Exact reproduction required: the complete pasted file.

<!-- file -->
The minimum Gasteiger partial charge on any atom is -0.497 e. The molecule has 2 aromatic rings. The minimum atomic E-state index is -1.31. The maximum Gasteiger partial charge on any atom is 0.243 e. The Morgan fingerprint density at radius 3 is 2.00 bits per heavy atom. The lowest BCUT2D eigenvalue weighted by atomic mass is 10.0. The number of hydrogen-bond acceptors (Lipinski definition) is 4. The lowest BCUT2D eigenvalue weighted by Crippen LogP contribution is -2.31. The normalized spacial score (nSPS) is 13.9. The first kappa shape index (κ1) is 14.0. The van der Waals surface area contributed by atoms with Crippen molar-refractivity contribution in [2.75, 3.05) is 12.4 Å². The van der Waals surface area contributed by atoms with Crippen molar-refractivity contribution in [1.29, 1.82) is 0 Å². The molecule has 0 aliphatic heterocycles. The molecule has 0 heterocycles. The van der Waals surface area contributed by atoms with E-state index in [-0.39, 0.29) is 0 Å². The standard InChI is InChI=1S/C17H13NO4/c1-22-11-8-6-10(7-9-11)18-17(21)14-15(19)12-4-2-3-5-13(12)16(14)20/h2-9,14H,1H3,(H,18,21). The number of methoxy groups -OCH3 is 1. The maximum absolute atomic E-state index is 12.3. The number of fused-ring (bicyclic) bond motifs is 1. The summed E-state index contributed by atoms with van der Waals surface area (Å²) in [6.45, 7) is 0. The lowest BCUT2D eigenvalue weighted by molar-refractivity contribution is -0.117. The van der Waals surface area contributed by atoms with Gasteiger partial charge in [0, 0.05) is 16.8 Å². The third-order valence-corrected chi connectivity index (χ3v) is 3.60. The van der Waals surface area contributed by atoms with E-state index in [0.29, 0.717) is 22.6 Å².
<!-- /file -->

The minimum Gasteiger partial charge on any atom is -0.497 e. The molecule has 2 aromatic rings. The minimum atomic E-state index is -1.31. The maximum Gasteiger partial charge on any atom is 0.243 e. The Morgan fingerprint density at radius 3 is 2.00 bits per heavy atom. The lowest BCUT2D eigenvalue weighted by atomic mass is 10.0. The number of hydrogen-bond acceptors (Lipinski definition) is 4. The lowest BCUT2D eigenvalue weighted by Crippen LogP contribution is -2.31. The normalized spacial score (nSPS) is 13.9. The first kappa shape index (κ1) is 14.0. The van der Waals surface area contributed by atoms with Crippen molar-refractivity contribution in [2.75, 3.05) is 12.4 Å². The van der Waals surface area contributed by atoms with Crippen molar-refractivity contribution in [1.29, 1.82) is 0 Å². The molecule has 0 aliphatic heterocycles. The molecule has 0 heterocycles. The van der Waals surface area contributed by atoms with E-state index in [-0.39, 0.29) is 0 Å². The standard InChI is InChI=1S/C17H13NO4/c1-22-11-8-6-10(7-9-11)18-17(21)14-15(19)12-4-2-3-5-13(12)16(14)20/h2-9,14H,1H3,(H,18,21). The number of methoxy groups -OCH3 is 1. The maximum absolute atomic E-state index is 12.3. The number of fused-ring (bicyclic) bond motifs is 1. The summed E-state index contributed by atoms with van der Waals surface area (Å²) in [6.45, 7) is 0. The lowest BCUT2D eigenvalue weighted by molar-refractivity contribution is -0.117. The van der Waals surface area contributed by atoms with Gasteiger partial charge in [0, 0.05) is 16.8 Å². The third-order valence-corrected chi connectivity index (χ3v) is 3.60. The van der Waals surface area contributed by atoms with E-state index in [0.29, 0.717) is 22.6 Å².